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Employees have opportunities to join six employee committees that develop culture-building initiatives at Visa Canada.Provided

It’s hard to imagine a brand more familiar than the one offered by Visa Canada. Beyond the famous logo, the company is one of the world’s leaders in digital payments, facilitating global commerce and money movement across more than 200 countries around the world.

With an advanced global processing network, Visa provides a host of services for clients along with enabling consumers, merchants, financial institutions and government entities through innovative technologies.

But delivering those innovative technologies and services is only part of what the company does, according to Lillian Davenport, head of people for Visa Canada.

“Ultimately we are a purpose-led company,” she says. “Our purpose is to uplift everyone everywhere, by being the best way to pay and be paid. It’s our North Star, what we strive to be and why each of our employees comes to work every day. It’s ingrained in our culture.”

Uplifting people around the world can mean different things, of course. For people in remote places, it can mean providing innovative ways to conduct banking and financial services where traditional banks may be scarce, or it can mean promoting financial literacy and digital commerce to underbanked and underserved individuals. “We’re a team of innovative risk-takers trying to drive economic growth globally, even in the most remote areas,” says Davenport. “That’s a priority for us.”

It’s also important to apply that same uplifting policy to Visa employees, according to Davenport. The company works hard to foster an inclusive environment, making sure Visa is a place where employees want to stay and do their best work. “We have a strong focus on engagement, on wellness and on inclusion and diversity,” she says.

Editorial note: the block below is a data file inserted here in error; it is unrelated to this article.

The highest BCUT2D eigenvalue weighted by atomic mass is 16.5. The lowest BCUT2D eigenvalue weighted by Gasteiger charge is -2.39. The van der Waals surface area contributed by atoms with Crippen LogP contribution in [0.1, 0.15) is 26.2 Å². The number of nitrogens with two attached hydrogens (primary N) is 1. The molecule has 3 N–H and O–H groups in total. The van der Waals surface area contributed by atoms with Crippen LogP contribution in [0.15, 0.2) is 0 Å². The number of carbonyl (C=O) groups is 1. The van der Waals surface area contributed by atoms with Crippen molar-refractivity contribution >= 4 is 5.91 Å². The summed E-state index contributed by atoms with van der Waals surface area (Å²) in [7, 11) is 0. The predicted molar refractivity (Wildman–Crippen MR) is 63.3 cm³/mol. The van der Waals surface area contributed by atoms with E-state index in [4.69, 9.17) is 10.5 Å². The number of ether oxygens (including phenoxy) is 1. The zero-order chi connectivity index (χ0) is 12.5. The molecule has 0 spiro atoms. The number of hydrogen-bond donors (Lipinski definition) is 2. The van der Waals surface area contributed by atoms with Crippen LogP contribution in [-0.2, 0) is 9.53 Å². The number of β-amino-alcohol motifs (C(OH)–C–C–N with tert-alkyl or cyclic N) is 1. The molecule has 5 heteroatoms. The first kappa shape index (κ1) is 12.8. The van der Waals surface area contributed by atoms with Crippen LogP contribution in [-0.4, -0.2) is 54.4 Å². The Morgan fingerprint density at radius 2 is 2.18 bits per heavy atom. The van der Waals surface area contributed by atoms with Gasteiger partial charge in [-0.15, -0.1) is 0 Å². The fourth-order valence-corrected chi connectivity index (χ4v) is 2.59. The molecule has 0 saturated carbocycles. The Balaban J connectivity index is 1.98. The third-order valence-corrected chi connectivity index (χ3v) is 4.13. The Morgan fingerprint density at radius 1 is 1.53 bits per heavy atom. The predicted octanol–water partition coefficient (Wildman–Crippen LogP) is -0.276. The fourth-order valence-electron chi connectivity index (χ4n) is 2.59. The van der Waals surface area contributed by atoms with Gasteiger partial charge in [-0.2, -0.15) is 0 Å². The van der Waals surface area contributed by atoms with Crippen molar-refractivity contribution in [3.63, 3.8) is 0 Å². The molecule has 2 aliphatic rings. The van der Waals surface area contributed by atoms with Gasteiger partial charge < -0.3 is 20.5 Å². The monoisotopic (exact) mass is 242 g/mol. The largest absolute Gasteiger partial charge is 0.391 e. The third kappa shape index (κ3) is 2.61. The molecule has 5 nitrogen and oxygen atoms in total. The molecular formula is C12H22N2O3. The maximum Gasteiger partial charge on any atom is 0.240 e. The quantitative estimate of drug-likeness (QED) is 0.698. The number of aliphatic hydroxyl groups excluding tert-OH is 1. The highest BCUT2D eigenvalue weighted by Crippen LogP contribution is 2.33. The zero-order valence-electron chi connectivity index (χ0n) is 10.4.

“And as technical as it can get, we also want to make sure we have fun along the way. We work really hard, but having that fun and that connection and that community are what really sets us apart.”

Kate Yurincich joined Visa Canada just over two years ago, after spending most of her career in the banking industry. Today she is director of small business products for Visa Commercial Solutions, working with clients across North America.

Yurincich was drawn to Visa because of the company’s solid brand and because of her own deep understanding of how Visa works together with the banking and payments industry. But there was another appeal: Visa’s global reach and global opportunities allow her to work with clients outside of Canada and gain new insight and perspectives.

“When I joined Visa, I was pleasantly surprised by how forthcoming everyone was at the office. Employees at all levels – including senior leaders – were eager to help me on-board and get up to speed on business priorities. Visa allows me to be creative, curious and embrace risks while avoiding being comfortable doing what has ‘always been done.’”

Giving employees a strong voice is part of the equation. Visa Canada operates six employee committees that each work to build a piece of the company’s core culture. The committees take advantage of Visa’s resources to focus on issues like inclusion and diversity, employee engagement, employee development, community outreach and monthly social events. “We’re not a top-down organization,” says Davenport. “Our programs are initiated and delivered by our employees, for our employees.”

She adds: “Our employees are team-oriented, incredibly smart yet humble, and filled with amazing ideas about how we can make Visa the best place to work. We empower employees to be bold and challenge the status quo, and welcome them to voice their feedback. That’s what makes Visa and our culture unique and differentiates us from other organizations.”

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Advertising feature produced by Canada’s Top 100 Employers, a division of Mediacorp Canada Inc. The Globe and Mail’s editorial department was not involved.

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